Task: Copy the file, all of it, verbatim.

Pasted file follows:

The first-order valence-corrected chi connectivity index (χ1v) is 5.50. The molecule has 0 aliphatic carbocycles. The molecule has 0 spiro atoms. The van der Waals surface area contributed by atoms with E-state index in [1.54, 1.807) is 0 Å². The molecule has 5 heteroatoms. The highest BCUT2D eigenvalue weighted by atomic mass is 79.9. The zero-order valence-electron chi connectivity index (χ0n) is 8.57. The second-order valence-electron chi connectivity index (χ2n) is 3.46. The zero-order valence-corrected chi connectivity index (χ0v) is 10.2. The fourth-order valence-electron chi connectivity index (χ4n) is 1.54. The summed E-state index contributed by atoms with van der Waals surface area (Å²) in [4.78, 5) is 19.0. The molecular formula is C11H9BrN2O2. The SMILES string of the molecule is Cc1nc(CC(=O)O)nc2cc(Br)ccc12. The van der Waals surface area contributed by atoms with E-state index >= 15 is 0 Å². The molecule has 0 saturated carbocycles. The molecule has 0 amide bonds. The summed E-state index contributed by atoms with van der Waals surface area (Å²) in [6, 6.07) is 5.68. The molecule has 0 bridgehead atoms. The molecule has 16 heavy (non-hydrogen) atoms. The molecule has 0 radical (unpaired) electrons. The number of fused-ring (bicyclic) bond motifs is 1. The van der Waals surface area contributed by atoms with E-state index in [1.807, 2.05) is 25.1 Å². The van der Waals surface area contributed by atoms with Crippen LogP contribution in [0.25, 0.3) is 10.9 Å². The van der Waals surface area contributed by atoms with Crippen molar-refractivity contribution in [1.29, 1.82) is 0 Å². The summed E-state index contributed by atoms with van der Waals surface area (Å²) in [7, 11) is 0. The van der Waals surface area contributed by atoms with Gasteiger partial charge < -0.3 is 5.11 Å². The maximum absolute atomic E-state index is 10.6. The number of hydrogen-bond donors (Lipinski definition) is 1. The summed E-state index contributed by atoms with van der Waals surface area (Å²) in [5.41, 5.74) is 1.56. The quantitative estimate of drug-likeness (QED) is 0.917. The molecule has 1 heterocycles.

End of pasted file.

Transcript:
The first-order valence-corrected chi connectivity index (χ1v) is 5.50. The molecule has 0 aliphatic carbocycles. The molecule has 0 spiro atoms. The van der Waals surface area contributed by atoms with E-state index in [1.54, 1.807) is 0 Å². The molecule has 5 heteroatoms. The highest BCUT2D eigenvalue weighted by atomic mass is 79.9. The zero-order valence-electron chi connectivity index (χ0n) is 8.57. The second-order valence-electron chi connectivity index (χ2n) is 3.46. The zero-order valence-corrected chi connectivity index (χ0v) is 10.2. The fourth-order valence-electron chi connectivity index (χ4n) is 1.54. The summed E-state index contributed by atoms with van der Waals surface area (Å²) in [4.78, 5) is 19.0. The molecular formula is C11H9BrN2O2. The SMILES string of the molecule is Cc1nc(CC(=O)O)nc2cc(Br)ccc12. The van der Waals surface area contributed by atoms with E-state index >= 15 is 0 Å². The molecule has 0 saturated carbocycles. The molecule has 0 amide bonds. The summed E-state index contributed by atoms with van der Waals surface area (Å²) in [6, 6.07) is 5.68. The molecule has 0 bridgehead atoms. The molecule has 16 heavy (non-hydrogen) atoms. The molecule has 0 radical (unpaired) electrons. The number of fused-ring (bicyclic) bond motifs is 1. The van der Waals surface area contributed by atoms with E-state index in [1.807, 2.05) is 25.1 Å². The van der Waals surface area contributed by atoms with Crippen LogP contribution in [0.25, 0.3) is 10.9 Å². The van der Waals surface area contributed by atoms with Crippen molar-refractivity contribution in [1.29, 1.82) is 0 Å². The summed E-state index contributed by atoms with van der Waals surface area (Å²) in [7, 11) is 0. The van der Waals surface area contributed by atoms with Gasteiger partial charge < -0.3 is 5.11 Å². The maximum absolute atomic E-state index is 10.6. The number of hydrogen-bond donors (Lipinski definition) is 1. The summed E-state index contributed by atoms with van der Waals surface area (Å²) in [5.41, 5.74) is 1.56. The quantitative estimate of drug-likeness (QED) is 0.917. The molecule has 1 heterocycles.